“There is, of course, a security cost associated with this. Modern software development techniques are a rich source of future security bugs. As people continue to connect their household devices to the internet, you can expect to see some significant privacy breaches over the coming years. We need to be thinking about this now, particularly as organisations lacking the skills or experience to build such products jump onto the IoT bandwagon.”
Todd Kelly, CSO at Cradlepoint argues that as the network security industry develops better detection and defence solutions, traditional fixed perimeter-based approaches to network security will evolve.
“Cybersecurity concerns are real but by using expert cloud-based management platforms and software-defined perimeter technologies, they can be effectively addressed,” he explains.
“There will always be devices that are compromised and vulnerabilities that are exposed but just as we’ve built these technologies, we’ve also built the safety constructs to protect them. If we commit to tried and true security practices while adopting new approaches that leverage wireless, software-defined and cloud technologies we don’t have to let our concerns unduly impact our progress.”
Given that phishing attacks remain among the top vulnerabilities, Steve Armstrong, regional director, EMEA at Bitglass, advises that organisations should prioritise identity and access management to mitigate the risk of compromised credentials.
“If a login appears suspicious, having a process in place for more stringent user authentication – stepping up Multi Factor Authentication (MFA) for example – can help prevent high-risk accesses. Improved visibility into cloud infrastructure can also be valuable to quickly alert IT administrators to risky events thereby preventing phishing attacks and credentials compromise,” he explains.
Social engineering attacks continue to plague organisations. They are a go-to method for hackers. They rely on unwitting, unsuspecting and, at times, careless employees.
Social engineering attacks work by using psychological manipulation.
Hackers use information gained on social media or the dark web to build a profile of a person, and then pose as someone they might know via email. They might then encourage their victim to click on a link or download a file that contains malware.
“Proactive and continuous customer outreach and education will go a long way in showing that you care about their cyber safety”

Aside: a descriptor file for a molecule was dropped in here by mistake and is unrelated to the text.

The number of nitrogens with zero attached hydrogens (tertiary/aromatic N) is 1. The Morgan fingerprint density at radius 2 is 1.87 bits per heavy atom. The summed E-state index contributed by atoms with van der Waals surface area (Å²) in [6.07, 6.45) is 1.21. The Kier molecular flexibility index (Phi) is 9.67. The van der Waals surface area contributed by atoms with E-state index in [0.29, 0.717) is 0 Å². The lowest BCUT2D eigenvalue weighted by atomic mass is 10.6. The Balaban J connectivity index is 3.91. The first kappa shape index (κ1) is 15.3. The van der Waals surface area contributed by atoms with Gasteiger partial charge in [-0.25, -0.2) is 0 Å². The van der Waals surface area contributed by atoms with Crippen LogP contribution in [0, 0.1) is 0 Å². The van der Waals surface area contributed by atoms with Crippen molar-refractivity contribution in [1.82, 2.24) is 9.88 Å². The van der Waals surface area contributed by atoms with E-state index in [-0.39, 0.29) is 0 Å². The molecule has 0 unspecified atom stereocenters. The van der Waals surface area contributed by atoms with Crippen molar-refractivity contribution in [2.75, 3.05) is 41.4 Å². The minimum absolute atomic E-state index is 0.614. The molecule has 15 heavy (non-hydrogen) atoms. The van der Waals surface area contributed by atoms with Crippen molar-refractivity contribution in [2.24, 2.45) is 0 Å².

“The key to defending against this type of threat? Education,” according to Steve Wainwright, MD and VP EMEA at Skillsoft. “By training employees to question and look out for suspicious emails – for example, checking if the sender email address looks odd and scanning the email for poor grammar and spelling – organisations can reduce the likelihood of successful attacks. Giving employees the skills and knowledge they need to identify potential attacks is the best way of mitigating the insider threat risk.”
Naaman Hart, Managed Services Security Engineer at Digital Guardian argues: “It’s time that businesses thought about applying security to their business practices as IT security tools are not infallible against human behaviour.”
“As an example, train your staff to require third party validation for any financial transaction or introduce payment procedures requiring multiple sets of independent eyes. Malicious individuals are abusing the fact that junior staff implicitly trust their seniors and that they fear for their jobs if they do not act quickly as instructed. You must put in place processes and beliefs that questions out of the ordinary requests when they come through.”
It’s also important to remember that tech scams are on the rise around the world. It benefits all technology solution providers (TSPs) to make sure they’re taking the time to help their customers recognise the red flags before it’s too late.
As Jeff Bishop, VP, Control, BU Operations at ConnectWise encourages: “Proactive and continuous customer outreach and education will go a long way in showing that you care about their cyber safety. And if you pair those efforts with remote support and access software that offers transparency and security, you’ll be well on your way to establishing your business as a trusted technology advisor.”
Tags:cybersecurity data privacy phishing safer internet day